​​A recipe for ​curbing chao​s:​ 5 Tips to stay cool in the Emergency Department​

I will never forget the day when I learned the meaning of stress in the Emergency Department (ED). There was a massive multi-vehicle road traffic accident and many patients were brought in, pulling away most of the ED doctors and nurses on call, leaving the rest of the ED at my disposal. I was focusing on a procedure to save a man with a life-threateningly low blood pressure, when a nurse approached me with an electro-cardiogram of a new patient. Even at a distance, I could see he was suffering from a massive heart attack. And if anything worse couldn’t have happened, there was an overhead page for another trauma patient.​​

I felt my blood pressure rise and I said to myself, “I can’t do this anymore!”

What makes ED physicians not only stay calm, but function at the height of their game in face of an emergency? Some people may be a natural at this. But for those who are not, including myself, I have learned that we can rise to the challenge, eventually surprising ourselves. In order to be effective, you must learn above all to keep your head. The lessons that I share below apply to any challenge, whether it’s a real emergency or merely the stuff of daily living. Try to stay in control with the following five tips that I frequently use, and trust me, they work quite well.​​​

1Start breathing the right way. When the body is in fight or flight mode, it starts to hyperventilate. Hyperventilation drops your carbon dioxide levels and makes you feel even worse. Do not only take slow, deep breaths as we are often told to do, in fact focus on longer, slower exhalations. Practice regularly and turn this into a habit.

2. Check your own pulse. I was once told in residency, “When you get to a crashing patient, the first pulse to check is your own.” That is because when we face panic, we go into fight-or-flight mode forgetting our ability of critical and executive thinking. Therefore, do not jump into a situation if you are feeling as chaotic as your surroundings.

3. Stop panicking. When you are in the position of a team leader, whether running a code or as a teacher during medical rounds, everyone looks to you. If you will lose control, they will follow suit. Yes, you may be terrified on the inside, but if you can appear calm externally, your entire team will feel more capable.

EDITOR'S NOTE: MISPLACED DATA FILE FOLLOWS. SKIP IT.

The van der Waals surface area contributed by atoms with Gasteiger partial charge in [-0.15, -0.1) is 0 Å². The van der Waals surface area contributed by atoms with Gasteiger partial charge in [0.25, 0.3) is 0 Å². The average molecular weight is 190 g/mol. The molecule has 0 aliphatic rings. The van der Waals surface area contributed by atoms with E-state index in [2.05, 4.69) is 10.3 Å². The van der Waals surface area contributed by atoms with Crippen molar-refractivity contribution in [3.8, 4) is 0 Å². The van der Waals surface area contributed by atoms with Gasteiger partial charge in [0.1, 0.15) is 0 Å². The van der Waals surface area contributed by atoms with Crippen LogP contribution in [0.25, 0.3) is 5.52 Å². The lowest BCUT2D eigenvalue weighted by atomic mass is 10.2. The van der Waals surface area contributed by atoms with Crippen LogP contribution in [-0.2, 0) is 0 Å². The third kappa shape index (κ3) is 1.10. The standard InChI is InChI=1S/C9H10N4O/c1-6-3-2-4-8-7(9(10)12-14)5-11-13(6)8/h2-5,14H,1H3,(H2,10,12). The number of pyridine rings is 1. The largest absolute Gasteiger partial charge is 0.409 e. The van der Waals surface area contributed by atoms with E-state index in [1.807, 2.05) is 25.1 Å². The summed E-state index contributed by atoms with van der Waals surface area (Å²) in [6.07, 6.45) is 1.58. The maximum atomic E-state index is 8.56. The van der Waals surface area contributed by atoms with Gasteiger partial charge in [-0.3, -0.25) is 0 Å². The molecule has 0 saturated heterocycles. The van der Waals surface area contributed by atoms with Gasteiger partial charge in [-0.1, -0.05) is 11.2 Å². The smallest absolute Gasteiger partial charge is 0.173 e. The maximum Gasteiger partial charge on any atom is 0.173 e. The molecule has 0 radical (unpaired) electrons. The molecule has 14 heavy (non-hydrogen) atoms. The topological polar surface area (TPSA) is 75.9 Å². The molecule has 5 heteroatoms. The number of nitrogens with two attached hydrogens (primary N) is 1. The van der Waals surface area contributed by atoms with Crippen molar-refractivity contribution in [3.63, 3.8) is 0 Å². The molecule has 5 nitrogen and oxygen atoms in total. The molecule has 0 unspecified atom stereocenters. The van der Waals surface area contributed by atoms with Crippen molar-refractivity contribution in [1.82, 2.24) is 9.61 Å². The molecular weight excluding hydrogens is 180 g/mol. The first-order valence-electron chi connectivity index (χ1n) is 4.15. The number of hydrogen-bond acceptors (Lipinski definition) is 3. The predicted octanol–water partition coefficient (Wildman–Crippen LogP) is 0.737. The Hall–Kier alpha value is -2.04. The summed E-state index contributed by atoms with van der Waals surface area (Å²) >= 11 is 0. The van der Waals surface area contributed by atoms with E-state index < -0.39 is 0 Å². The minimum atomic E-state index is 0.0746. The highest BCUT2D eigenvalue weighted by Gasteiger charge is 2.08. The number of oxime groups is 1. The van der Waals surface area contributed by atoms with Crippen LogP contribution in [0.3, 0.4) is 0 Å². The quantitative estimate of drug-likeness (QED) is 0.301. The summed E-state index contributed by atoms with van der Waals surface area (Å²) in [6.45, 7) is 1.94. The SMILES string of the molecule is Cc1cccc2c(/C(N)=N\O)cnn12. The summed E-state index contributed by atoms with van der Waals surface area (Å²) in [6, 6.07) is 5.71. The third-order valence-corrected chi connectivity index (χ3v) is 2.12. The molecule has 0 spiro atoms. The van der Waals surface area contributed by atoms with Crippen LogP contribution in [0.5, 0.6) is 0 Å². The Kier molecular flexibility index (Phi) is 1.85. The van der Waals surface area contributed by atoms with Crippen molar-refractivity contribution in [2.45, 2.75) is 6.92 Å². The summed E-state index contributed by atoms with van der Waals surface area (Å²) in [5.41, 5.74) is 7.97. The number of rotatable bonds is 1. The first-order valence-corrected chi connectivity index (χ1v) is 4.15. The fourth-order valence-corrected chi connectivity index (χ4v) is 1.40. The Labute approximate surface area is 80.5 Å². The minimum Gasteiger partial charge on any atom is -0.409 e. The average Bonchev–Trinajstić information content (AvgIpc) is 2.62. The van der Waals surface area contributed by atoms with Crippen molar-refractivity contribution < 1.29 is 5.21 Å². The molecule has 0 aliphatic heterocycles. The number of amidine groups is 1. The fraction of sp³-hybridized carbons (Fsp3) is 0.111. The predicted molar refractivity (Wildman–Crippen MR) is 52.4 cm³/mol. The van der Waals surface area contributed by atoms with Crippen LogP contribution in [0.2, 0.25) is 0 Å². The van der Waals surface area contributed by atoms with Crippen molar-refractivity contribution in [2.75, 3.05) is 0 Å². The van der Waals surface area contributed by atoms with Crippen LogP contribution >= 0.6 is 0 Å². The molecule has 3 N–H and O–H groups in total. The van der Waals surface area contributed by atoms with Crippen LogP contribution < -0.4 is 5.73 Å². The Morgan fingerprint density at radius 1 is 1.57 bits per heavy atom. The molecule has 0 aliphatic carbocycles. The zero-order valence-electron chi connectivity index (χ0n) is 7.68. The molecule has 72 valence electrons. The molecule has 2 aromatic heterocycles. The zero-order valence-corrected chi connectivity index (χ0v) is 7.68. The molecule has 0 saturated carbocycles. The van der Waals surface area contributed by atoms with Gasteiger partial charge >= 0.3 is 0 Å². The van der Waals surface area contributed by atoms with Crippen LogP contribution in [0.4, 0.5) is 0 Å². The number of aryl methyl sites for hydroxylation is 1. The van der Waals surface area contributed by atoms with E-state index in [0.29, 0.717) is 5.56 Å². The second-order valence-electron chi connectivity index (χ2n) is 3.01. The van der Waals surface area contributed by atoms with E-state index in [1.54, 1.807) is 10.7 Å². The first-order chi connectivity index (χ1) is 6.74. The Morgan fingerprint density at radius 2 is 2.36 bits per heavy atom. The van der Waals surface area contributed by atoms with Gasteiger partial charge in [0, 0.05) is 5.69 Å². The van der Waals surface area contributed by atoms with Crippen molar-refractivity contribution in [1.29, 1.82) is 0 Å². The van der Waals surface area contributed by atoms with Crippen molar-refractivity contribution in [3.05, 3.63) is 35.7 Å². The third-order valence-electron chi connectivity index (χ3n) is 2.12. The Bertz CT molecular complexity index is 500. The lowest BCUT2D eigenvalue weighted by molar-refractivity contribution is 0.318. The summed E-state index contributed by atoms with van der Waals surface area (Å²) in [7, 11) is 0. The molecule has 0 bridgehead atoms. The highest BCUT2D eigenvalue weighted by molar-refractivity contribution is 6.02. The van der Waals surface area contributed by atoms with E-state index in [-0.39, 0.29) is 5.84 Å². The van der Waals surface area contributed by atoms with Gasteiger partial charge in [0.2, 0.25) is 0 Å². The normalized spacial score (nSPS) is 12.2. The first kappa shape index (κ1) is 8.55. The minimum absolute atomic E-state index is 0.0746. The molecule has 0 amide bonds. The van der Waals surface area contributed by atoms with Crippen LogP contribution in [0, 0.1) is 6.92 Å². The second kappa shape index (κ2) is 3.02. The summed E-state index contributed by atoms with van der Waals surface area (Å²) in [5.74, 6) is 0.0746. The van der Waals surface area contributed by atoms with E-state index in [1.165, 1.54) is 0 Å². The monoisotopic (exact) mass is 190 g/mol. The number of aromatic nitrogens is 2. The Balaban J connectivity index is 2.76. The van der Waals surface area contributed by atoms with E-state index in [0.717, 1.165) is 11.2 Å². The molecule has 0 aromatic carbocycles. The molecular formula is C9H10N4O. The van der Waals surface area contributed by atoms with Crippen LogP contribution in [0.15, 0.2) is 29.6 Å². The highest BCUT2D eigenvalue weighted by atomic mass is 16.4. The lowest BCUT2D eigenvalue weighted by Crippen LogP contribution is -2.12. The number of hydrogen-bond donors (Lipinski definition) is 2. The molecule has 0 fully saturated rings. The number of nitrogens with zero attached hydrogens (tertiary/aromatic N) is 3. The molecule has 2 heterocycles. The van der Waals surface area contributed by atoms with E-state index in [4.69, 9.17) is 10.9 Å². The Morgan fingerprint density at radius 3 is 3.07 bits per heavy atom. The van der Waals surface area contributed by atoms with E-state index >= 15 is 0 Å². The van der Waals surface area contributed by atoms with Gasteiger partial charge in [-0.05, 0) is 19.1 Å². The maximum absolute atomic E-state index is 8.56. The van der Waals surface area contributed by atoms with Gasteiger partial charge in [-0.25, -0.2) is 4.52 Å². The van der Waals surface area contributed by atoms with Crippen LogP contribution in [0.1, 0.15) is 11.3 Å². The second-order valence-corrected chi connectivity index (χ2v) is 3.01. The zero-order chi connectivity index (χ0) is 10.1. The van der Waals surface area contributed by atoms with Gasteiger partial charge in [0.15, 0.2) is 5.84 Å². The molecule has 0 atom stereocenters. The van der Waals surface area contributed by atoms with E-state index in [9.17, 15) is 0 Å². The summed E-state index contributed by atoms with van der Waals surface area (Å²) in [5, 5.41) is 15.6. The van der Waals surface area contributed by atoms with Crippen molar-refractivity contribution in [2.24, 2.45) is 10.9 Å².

4. Focus on what needs to be done first and do it. The complexity of dealing with a crisis can paralyze decision making. Following the example of how we prioritize the “A-B-Cs” in emergency medicine, identify the priorities in respect to your patient and address them first. Do not be tempted to get misguided in trying to figure out each and everything from the start.

5. Always communicate clearly with the team. Do not forget that your team can be a great source of insight. When I am taking care of a particularly challenging case, I will often stop and ask my team for any suggestions. Sometimes, a different point of view can make all the difference.

Try the above and see for yourself the changes that result. And always remember that you have the upper hand in ED-based crises as long as you approach them methodically.  

DISCLAIMER: Copyright belongs to the author. This blog cannot be held responsible for events bearing overt resemblance to any actual occurrences. 

About the Author: Dr. Muhammad Akbar Baig, is an FCPS-certified Emergency Physician currently pursuing specialization in the field of medical toxicology in the US. He has been a hacker in several AKU Hackathons. He has also mentored startups that are led by students or professionals.  ​ 

Editorial Note: This is from a 'phase II' continuation of Narrative Medicine at AKU - what started as a Workshop-based initiative on January 20th, 2016. The editorial work was performed by the Writers' Guild, an interest group at AKU, with the purpose to promote love of reflective reading and writing, within and outside of  AKU.